6. Rosa Park’s Number 2857 1948 General Motors TDH-3610 City Transit Bus
(By Rmhermen, Wikimedia Commons)
Iconic vehicles can come in all shapes and sizes. Here are a bus and a lady who changed the game for an entire nation. It was on December 1st, 1955, that Rosa Parks was making her way back home from work, sitting at the back of Bus No. 2857, in the designated “color” seats. After the bus conductor noticed a few white people on the bus standing, several black patrons of the vehicle were instructed to get up to allow the Caucasians to sit. Rosa Parks simply said no.
The resulting outcome and her arrest lit a fire under those fighting for equality, and shortly thereafter, the NAACP began organizing a boycott of the public transport system. These events together played a key role in the history of America. This momentous piece of history is currently being held in the Henry Ford Museum in Dearborn, Michigan
7. President Kennedy’s 1961 Ford Lincoln convertible
(By The U.S. National Archives, Wikimedia Commons)
Code-name SS-100-X, this dark blue Lincoln Convertible was the presidential limousine for J.F.K during his term. It is the very same limousine in which President John F. Kennedy was assassinated during a presidential motorcade through the streets of Dallas, Texas. One of the most iconic pictures of this car was taken moments after the assassination occurred and captured Agent Clint Hill of the Secret Service clamoring onto the trunk of the car to protect the first lady, who was clinging to it in fear. This car went on to be used by several future presidents, after numerous modifications, before finally being retired to the Henry Ford Museum in 1977.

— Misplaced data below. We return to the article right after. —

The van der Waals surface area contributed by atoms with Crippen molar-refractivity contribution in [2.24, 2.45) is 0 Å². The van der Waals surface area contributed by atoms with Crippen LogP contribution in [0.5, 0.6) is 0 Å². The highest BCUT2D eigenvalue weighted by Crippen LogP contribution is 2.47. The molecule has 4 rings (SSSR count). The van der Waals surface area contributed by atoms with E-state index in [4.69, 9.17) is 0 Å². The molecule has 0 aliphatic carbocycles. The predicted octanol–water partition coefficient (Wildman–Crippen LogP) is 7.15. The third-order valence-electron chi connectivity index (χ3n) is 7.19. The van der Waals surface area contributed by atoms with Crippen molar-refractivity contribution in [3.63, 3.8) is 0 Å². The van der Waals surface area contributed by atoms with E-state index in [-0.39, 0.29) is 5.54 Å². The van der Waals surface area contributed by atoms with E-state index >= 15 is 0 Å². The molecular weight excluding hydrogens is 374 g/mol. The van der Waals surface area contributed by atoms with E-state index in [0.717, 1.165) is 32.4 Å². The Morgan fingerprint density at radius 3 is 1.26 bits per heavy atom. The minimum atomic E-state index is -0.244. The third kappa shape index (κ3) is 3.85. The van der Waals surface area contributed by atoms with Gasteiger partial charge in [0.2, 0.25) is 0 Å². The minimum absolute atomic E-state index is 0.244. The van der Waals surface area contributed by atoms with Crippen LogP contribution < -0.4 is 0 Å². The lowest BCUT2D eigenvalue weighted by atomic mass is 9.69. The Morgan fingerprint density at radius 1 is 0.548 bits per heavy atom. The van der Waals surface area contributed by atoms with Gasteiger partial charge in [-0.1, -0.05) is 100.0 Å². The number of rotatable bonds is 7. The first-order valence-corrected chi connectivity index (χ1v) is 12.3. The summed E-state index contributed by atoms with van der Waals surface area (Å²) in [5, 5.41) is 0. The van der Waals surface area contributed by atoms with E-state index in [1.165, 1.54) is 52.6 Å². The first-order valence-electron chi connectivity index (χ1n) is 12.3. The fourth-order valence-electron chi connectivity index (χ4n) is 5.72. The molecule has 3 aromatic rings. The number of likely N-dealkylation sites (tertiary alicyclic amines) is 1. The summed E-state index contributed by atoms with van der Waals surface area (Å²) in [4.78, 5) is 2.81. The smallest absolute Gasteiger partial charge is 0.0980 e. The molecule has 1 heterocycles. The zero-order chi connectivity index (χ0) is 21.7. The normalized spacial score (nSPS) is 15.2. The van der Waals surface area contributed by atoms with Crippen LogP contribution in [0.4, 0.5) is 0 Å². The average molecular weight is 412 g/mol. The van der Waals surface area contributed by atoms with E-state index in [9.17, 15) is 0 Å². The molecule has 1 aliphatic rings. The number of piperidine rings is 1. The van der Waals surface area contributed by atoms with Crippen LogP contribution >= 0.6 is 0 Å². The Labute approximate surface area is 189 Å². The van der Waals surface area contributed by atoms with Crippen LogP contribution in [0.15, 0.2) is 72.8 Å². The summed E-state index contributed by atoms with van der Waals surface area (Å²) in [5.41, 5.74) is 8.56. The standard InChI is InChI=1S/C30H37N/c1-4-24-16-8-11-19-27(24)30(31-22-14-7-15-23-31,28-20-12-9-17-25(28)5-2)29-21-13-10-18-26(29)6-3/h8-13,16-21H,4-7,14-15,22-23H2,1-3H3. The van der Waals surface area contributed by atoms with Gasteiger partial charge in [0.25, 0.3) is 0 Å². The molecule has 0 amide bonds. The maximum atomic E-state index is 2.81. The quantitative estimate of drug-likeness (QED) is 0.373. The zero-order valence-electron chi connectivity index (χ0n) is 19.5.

8. President Reagan’s 1972 Ford Lincoln Continental
After the assassination of President John F. Kennedy, whilst in the presidential limousine, it was decided that the new presidential limousine would require a series of intense alterations to make it safer for later presidents. To start with, the vehicle was painted black (unlike J.F.K's Navy Blue) and the roof, sides, and windows were fitted with armored plating. This is the very same car in which John Hinkley attempted to shoot and kill President Reagan on March 30th, 1981, and the very same car that took him to the hospital safely. It even protected President Ford from an assassination attempt, securing its place in history.